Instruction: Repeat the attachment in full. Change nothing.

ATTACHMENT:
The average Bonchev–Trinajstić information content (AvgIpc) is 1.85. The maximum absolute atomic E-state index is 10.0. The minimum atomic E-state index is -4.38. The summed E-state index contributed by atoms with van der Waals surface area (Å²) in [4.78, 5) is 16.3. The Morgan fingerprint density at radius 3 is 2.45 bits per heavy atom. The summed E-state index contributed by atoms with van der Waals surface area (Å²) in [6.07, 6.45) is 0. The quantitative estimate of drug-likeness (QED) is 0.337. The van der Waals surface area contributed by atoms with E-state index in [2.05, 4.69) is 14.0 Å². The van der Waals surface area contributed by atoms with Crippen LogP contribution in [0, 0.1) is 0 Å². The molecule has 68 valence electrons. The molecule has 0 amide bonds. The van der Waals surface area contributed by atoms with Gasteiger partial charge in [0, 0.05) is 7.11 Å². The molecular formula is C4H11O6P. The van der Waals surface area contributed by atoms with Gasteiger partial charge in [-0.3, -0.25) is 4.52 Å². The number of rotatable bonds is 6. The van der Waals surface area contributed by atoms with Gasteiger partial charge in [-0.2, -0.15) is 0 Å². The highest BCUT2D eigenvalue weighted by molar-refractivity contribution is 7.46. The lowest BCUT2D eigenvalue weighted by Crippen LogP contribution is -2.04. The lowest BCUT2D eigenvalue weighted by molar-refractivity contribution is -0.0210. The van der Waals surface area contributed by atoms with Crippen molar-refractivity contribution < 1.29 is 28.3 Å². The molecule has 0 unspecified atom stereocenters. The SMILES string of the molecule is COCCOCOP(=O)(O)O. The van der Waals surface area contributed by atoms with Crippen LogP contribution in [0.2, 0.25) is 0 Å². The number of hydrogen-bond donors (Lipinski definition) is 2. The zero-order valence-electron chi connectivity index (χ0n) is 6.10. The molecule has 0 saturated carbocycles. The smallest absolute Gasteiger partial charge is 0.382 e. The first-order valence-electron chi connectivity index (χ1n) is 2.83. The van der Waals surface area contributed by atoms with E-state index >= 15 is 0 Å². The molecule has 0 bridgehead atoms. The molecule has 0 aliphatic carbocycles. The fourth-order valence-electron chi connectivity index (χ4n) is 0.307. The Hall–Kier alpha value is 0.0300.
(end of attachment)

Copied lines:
The average Bonchev–Trinajstić information content (AvgIpc) is 1.85. The maximum absolute atomic E-state index is 10.0. The minimum atomic E-state index is -4.38. The summed E-state index contributed by atoms with van der Waals surface area (Å²) in [4.78, 5) is 16.3. The Morgan fingerprint density at radius 3 is 2.45 bits per heavy atom. The summed E-state index contributed by atoms with van der Waals surface area (Å²) in [6.07, 6.45) is 0. The quantitative estimate of drug-likeness (QED) is 0.337. The van der Waals surface area contributed by atoms with E-state index in [2.05, 4.69) is 14.0 Å². The van der Waals surface area contributed by atoms with Crippen LogP contribution in [0, 0.1) is 0 Å². The molecule has 68 valence electrons. The molecule has 0 amide bonds. The van der Waals surface area contributed by atoms with Gasteiger partial charge in [0, 0.05) is 7.11 Å². The molecular formula is C4H11O6P. The van der Waals surface area contributed by atoms with Gasteiger partial charge in [-0.3, -0.25) is 4.52 Å². The number of rotatable bonds is 6. The van der Waals surface area contributed by atoms with Gasteiger partial charge in [-0.2, -0.15) is 0 Å². The highest BCUT2D eigenvalue weighted by molar-refractivity contribution is 7.46. The lowest BCUT2D eigenvalue weighted by Crippen LogP contribution is -2.04. The lowest BCUT2D eigenvalue weighted by molar-refractivity contribution is -0.0210. The van der Waals surface area contributed by atoms with Crippen molar-refractivity contribution < 1.29 is 28.3 Å². The molecule has 0 unspecified atom stereocenters. The SMILES string of the molecule is COCCOCOP(=O)(O)O. The van der Waals surface area contributed by atoms with Crippen LogP contribution in [0.2, 0.25) is 0 Å². The number of hydrogen-bond donors (Lipinski definition) is 2. The zero-order valence-electron chi connectivity index (χ0n) is 6.10. The molecule has 0 saturated carbocycles. The smallest absolute Gasteiger partial charge is 0.382 e. The first-order valence-electron chi connectivity index (χ1n) is 2.83. The van der Waals surface area contributed by atoms with E-state index >= 15 is 0 Å². The molecule has 0 bridgehead atoms. The molecule has 0 aliphatic carbocycles. The fourth-order valence-electron chi connectivity index (χ4n) is 0.307. The Hall–Kier alpha value is 0.0300.